© 2022 Connecticut Public

FCC Public Inspection Files:
WEDH · WEDN · WEDW · WEDY · WNPR
WPKT · WRLI-FM · WEDW-FM · Public Files Contact
Play Live Radio
Next Up:
0:00
0:00
Available On Air Stations

School Security Bill Passes in Connecticut House of Representatives

school.jpg
Chion Wolf
/
WNPR

A bill creating a system for the Department of Education to help Connecticut school districts make sure their security plans are adequate is moving through the General Assembly. 

The House of Representatives on Monday voted unanimously in favor of the bill, which creates guidelines for the state to follow when working with districts whose "safe school climate plans" have been rejected.

Lawmakers required school security plans last year in response to the Newtown school shooting.

Newtown Rep. Mitch Bolinsky said he was disappointed the bill no longer includes $4 million for competitive grants to help school districts provide students with safe transit to and from school. West Hartford Rep. Andrew Fleischmann said the funding was removed because of state budget constraints. Fleischmann hopes the idea will be resurrected next year.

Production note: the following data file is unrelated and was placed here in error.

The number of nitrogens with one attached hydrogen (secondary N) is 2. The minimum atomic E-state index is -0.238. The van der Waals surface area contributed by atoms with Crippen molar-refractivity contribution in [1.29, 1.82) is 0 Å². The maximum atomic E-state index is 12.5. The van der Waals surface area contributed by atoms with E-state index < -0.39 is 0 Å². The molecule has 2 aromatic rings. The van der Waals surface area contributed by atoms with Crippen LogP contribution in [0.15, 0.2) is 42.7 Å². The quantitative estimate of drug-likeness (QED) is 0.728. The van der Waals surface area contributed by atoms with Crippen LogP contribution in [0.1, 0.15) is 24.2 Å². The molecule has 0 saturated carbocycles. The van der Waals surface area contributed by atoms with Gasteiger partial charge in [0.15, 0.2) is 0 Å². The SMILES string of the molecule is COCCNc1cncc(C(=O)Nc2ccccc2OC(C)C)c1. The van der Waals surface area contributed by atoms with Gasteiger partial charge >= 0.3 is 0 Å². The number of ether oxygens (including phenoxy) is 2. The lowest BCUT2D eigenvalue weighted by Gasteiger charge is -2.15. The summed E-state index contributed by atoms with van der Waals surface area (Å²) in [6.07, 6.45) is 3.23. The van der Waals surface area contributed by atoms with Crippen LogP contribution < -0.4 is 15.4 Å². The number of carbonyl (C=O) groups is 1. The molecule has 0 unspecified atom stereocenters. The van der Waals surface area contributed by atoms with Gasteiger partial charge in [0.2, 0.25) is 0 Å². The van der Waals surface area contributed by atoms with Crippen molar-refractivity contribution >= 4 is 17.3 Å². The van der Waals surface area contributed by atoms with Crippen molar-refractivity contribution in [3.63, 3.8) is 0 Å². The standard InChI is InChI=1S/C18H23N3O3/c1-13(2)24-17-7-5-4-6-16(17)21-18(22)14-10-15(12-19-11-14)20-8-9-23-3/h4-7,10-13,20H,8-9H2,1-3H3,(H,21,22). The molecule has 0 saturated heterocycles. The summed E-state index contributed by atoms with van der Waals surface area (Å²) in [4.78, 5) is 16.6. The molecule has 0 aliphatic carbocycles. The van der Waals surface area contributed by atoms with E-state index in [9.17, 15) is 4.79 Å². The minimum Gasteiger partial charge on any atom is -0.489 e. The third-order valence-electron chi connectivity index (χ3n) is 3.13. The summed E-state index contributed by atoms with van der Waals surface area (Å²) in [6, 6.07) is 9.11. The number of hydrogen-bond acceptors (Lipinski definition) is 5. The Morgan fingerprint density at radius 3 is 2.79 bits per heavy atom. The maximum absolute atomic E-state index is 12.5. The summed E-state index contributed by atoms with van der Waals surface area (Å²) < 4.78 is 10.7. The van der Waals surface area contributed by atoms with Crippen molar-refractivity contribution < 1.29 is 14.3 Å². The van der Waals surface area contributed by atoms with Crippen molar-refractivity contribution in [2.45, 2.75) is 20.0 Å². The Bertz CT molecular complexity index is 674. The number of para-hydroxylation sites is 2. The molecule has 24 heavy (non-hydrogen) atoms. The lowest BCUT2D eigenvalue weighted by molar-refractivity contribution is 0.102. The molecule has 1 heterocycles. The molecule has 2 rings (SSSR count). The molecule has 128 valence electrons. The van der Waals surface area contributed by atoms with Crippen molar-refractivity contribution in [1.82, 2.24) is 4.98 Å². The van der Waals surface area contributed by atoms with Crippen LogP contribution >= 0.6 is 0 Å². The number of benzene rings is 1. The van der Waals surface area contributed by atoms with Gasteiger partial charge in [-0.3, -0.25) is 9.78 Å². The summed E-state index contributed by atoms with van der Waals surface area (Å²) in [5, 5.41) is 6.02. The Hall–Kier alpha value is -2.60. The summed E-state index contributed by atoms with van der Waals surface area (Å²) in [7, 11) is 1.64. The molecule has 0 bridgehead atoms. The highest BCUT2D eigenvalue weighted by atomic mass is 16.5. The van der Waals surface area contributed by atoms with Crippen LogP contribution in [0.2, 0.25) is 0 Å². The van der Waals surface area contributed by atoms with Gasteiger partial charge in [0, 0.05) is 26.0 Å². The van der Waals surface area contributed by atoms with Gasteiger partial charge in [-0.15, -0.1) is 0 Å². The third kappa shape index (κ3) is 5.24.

The Associated Press is one of the largest and most trusted sources of independent newsgathering, supplying a steady stream of news to its members, international subscribers and commercial customers. AP is neither privately owned nor government-funded; instead, it's a not-for-profit news cooperative owned by its American newspaper and broadcast members.

Stand up for civility

This news story is funded in large part by Connecticut Public’s Members — listeners, viewers, and readers like you who value fact-based journalism and trustworthy information.

We hope their support inspires you to donate so that we can continue telling stories that inform, educate, and inspire you and your neighbors. As a community-supported public media service, Connecticut Public has relied on donor support for more than 50 years.

Your donation today will allow us to continue this work on your behalf. Give today at any amount and join the 50,000 members who are building a better—and more civil—Connecticut to live, work, and play.

Related Content